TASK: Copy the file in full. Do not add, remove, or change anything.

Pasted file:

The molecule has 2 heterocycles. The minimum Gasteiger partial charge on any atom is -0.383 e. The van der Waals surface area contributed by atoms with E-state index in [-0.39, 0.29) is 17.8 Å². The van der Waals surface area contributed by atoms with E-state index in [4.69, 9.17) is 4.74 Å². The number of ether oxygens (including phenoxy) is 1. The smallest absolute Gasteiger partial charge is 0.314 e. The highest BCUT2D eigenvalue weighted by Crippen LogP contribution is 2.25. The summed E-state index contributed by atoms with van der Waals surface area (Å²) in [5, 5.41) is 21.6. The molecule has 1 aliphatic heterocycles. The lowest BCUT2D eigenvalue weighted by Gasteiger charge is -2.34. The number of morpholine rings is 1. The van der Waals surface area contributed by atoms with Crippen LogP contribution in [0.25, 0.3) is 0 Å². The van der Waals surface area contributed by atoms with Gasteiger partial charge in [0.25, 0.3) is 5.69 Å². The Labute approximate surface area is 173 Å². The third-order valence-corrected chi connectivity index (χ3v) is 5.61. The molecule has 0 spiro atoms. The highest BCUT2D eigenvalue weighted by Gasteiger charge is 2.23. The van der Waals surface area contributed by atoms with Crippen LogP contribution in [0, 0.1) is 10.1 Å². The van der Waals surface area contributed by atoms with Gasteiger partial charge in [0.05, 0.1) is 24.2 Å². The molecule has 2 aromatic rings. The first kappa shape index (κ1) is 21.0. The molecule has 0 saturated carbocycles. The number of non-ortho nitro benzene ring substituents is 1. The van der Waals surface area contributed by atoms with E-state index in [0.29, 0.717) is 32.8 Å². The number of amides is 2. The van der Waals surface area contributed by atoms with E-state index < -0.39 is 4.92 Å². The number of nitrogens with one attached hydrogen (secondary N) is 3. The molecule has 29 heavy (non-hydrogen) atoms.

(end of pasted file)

The molecule has 2 heterocycles. The minimum Gasteiger partial charge on any atom is -0.383 e. The van der Waals surface area contributed by atoms with E-state index in [-0.39, 0.29) is 17.8 Å². The van der Waals surface area contributed by atoms with E-state index in [4.69, 9.17) is 4.74 Å². The number of ether oxygens (including phenoxy) is 1. The smallest absolute Gasteiger partial charge is 0.314 e. The highest BCUT2D eigenvalue weighted by Crippen LogP contribution is 2.25. The summed E-state index contributed by atoms with van der Waals surface area (Å²) in [5, 5.41) is 21.6. The molecule has 1 aliphatic heterocycles. The lowest BCUT2D eigenvalue weighted by Gasteiger charge is -2.34. The number of morpholine rings is 1. The van der Waals surface area contributed by atoms with Crippen LogP contribution in [0.25, 0.3) is 0 Å². The van der Waals surface area contributed by atoms with Gasteiger partial charge in [0.25, 0.3) is 5.69 Å². The Labute approximate surface area is 173 Å². The third-order valence-corrected chi connectivity index (χ3v) is 5.61. The molecule has 0 spiro atoms. The highest BCUT2D eigenvalue weighted by Gasteiger charge is 2.23. The van der Waals surface area contributed by atoms with Crippen LogP contribution in [0, 0.1) is 10.1 Å². The van der Waals surface area contributed by atoms with Gasteiger partial charge in [0.05, 0.1) is 24.2 Å². The molecule has 2 aromatic rings. The first kappa shape index (κ1) is 21.0. The molecule has 0 saturated carbocycles. The number of non-ortho nitro benzene ring substituents is 1. The van der Waals surface area contributed by atoms with E-state index in [0.29, 0.717) is 32.8 Å². The number of amides is 2. The van der Waals surface area contributed by atoms with E-state index < -0.39 is 4.92 Å². The number of nitrogens with one attached hydrogen (secondary N) is 3. The molecule has 29 heavy (non-hydrogen) atoms.